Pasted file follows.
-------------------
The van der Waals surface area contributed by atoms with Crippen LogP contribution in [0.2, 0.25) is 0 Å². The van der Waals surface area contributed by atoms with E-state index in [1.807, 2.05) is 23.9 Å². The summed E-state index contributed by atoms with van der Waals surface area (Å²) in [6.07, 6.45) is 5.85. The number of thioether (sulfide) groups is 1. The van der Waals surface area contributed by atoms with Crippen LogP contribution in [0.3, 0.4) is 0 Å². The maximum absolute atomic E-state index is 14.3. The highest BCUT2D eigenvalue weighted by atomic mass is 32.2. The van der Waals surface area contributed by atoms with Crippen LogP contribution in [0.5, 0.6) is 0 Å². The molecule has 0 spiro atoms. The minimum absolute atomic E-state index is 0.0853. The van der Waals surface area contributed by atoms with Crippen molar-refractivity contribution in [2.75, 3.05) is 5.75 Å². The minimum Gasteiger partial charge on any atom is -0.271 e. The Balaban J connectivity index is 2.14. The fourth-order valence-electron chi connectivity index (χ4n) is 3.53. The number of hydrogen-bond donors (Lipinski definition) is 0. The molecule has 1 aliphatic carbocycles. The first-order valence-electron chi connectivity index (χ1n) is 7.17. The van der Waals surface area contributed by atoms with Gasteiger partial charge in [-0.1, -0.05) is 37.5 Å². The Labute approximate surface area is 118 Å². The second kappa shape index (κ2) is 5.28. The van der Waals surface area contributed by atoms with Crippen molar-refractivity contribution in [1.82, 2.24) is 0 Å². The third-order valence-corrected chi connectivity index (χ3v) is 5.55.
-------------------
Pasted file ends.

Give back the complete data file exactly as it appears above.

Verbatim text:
The van der Waals surface area contributed by atoms with Crippen LogP contribution in [0.2, 0.25) is 0 Å². The van der Waals surface area contributed by atoms with E-state index in [1.807, 2.05) is 23.9 Å². The summed E-state index contributed by atoms with van der Waals surface area (Å²) in [6.07, 6.45) is 5.85. The number of thioether (sulfide) groups is 1. The van der Waals surface area contributed by atoms with Crippen LogP contribution in [0.3, 0.4) is 0 Å². The maximum absolute atomic E-state index is 14.3. The highest BCUT2D eigenvalue weighted by atomic mass is 32.2. The van der Waals surface area contributed by atoms with Crippen LogP contribution in [0.5, 0.6) is 0 Å². The molecule has 0 spiro atoms. The minimum absolute atomic E-state index is 0.0853. The van der Waals surface area contributed by atoms with Crippen molar-refractivity contribution in [2.75, 3.05) is 5.75 Å². The minimum Gasteiger partial charge on any atom is -0.271 e. The Balaban J connectivity index is 2.14. The fourth-order valence-electron chi connectivity index (χ4n) is 3.53. The number of hydrogen-bond donors (Lipinski definition) is 0. The molecule has 1 aliphatic carbocycles. The first-order valence-electron chi connectivity index (χ1n) is 7.17. The van der Waals surface area contributed by atoms with Gasteiger partial charge in [-0.1, -0.05) is 37.5 Å². The Labute approximate surface area is 118 Å². The second kappa shape index (κ2) is 5.28. The van der Waals surface area contributed by atoms with Crippen molar-refractivity contribution in [1.82, 2.24) is 0 Å². The third-order valence-corrected chi connectivity index (χ3v) is 5.55.